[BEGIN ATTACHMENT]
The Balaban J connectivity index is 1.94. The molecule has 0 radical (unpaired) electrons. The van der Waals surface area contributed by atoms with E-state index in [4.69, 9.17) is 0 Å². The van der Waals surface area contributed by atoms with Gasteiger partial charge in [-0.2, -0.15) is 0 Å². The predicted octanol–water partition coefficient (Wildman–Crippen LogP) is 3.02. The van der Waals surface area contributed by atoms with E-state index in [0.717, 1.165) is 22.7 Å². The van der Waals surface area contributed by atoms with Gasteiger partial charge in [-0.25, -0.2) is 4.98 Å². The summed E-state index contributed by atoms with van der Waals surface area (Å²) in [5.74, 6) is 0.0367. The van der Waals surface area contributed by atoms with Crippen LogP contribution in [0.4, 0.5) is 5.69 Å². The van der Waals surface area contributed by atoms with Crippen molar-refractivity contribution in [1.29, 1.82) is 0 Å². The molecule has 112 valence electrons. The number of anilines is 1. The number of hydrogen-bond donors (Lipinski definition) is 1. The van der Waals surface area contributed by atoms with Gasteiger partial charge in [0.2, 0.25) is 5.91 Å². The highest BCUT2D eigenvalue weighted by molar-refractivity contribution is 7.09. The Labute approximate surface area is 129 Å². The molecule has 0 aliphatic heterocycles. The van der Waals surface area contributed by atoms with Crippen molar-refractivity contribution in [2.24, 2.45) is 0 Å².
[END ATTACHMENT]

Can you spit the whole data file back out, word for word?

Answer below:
The Balaban J connectivity index is 1.94. The molecule has 0 radical (unpaired) electrons. The van der Waals surface area contributed by atoms with E-state index in [4.69, 9.17) is 0 Å². The van der Waals surface area contributed by atoms with Gasteiger partial charge in [-0.2, -0.15) is 0 Å². The predicted octanol–water partition coefficient (Wildman–Crippen LogP) is 3.02. The van der Waals surface area contributed by atoms with E-state index in [0.717, 1.165) is 22.7 Å². The van der Waals surface area contributed by atoms with Gasteiger partial charge in [-0.25, -0.2) is 4.98 Å². The summed E-state index contributed by atoms with van der Waals surface area (Å²) in [5.74, 6) is 0.0367. The van der Waals surface area contributed by atoms with Crippen LogP contribution in [0.4, 0.5) is 5.69 Å². The van der Waals surface area contributed by atoms with Crippen molar-refractivity contribution in [1.29, 1.82) is 0 Å². The molecule has 112 valence electrons. The number of anilines is 1. The number of hydrogen-bond donors (Lipinski definition) is 1. The van der Waals surface area contributed by atoms with Gasteiger partial charge in [0.2, 0.25) is 5.91 Å². The highest BCUT2D eigenvalue weighted by molar-refractivity contribution is 7.09. The Labute approximate surface area is 129 Å². The molecule has 0 aliphatic heterocycles. The van der Waals surface area contributed by atoms with Crippen molar-refractivity contribution in [2.24, 2.45) is 0 Å².